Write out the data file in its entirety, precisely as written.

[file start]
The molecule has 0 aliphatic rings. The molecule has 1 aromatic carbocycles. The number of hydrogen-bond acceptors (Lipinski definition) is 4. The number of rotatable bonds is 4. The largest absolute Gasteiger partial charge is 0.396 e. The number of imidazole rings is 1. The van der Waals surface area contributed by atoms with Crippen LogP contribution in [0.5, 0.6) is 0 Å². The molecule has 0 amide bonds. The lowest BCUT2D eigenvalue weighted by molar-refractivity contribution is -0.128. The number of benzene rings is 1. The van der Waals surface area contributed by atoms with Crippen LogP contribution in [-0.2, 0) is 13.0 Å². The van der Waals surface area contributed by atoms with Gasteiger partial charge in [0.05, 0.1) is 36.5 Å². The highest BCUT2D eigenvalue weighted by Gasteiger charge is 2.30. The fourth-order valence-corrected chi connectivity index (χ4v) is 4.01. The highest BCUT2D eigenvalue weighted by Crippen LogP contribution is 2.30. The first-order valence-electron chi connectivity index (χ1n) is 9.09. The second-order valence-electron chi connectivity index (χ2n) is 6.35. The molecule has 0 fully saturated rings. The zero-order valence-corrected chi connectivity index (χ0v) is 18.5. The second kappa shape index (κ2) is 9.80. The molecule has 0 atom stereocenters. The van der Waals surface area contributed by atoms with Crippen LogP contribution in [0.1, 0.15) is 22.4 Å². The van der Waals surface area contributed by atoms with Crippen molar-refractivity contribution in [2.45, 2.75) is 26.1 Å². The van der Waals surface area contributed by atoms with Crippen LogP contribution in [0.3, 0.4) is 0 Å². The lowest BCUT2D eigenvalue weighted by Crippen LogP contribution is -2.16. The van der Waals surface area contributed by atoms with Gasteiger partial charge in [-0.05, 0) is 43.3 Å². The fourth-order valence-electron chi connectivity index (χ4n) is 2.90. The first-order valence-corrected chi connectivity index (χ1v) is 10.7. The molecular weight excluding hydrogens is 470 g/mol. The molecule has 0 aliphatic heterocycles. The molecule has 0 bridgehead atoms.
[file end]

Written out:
The molecule has 0 aliphatic rings. The molecule has 1 aromatic carbocycles. The number of hydrogen-bond acceptors (Lipinski definition) is 4. The number of rotatable bonds is 4. The largest absolute Gasteiger partial charge is 0.396 e. The number of imidazole rings is 1. The van der Waals surface area contributed by atoms with Crippen LogP contribution in [0.5, 0.6) is 0 Å². The molecule has 0 amide bonds. The lowest BCUT2D eigenvalue weighted by molar-refractivity contribution is -0.128. The number of benzene rings is 1. The van der Waals surface area contributed by atoms with Crippen LogP contribution in [-0.2, 0) is 13.0 Å². The van der Waals surface area contributed by atoms with Gasteiger partial charge in [0.05, 0.1) is 36.5 Å². The highest BCUT2D eigenvalue weighted by Gasteiger charge is 2.30. The fourth-order valence-corrected chi connectivity index (χ4v) is 4.01. The highest BCUT2D eigenvalue weighted by Crippen LogP contribution is 2.30. The first-order valence-electron chi connectivity index (χ1n) is 9.09. The second-order valence-electron chi connectivity index (χ2n) is 6.35. The molecule has 0 fully saturated rings. The zero-order valence-corrected chi connectivity index (χ0v) is 18.5. The second kappa shape index (κ2) is 9.80. The molecule has 0 atom stereocenters. The van der Waals surface area contributed by atoms with Crippen LogP contribution in [0.1, 0.15) is 22.4 Å². The van der Waals surface area contributed by atoms with Crippen molar-refractivity contribution in [2.45, 2.75) is 26.1 Å². The van der Waals surface area contributed by atoms with Crippen LogP contribution in [0.3, 0.4) is 0 Å². The lowest BCUT2D eigenvalue weighted by Crippen LogP contribution is -2.16. The van der Waals surface area contributed by atoms with Gasteiger partial charge in [-0.05, 0) is 43.3 Å². The fourth-order valence-electron chi connectivity index (χ4n) is 2.90. The first-order valence-corrected chi connectivity index (χ1v) is 10.7. The molecular weight excluding hydrogens is 470 g/mol. The molecule has 0 aliphatic heterocycles. The molecule has 0 bridgehead atoms.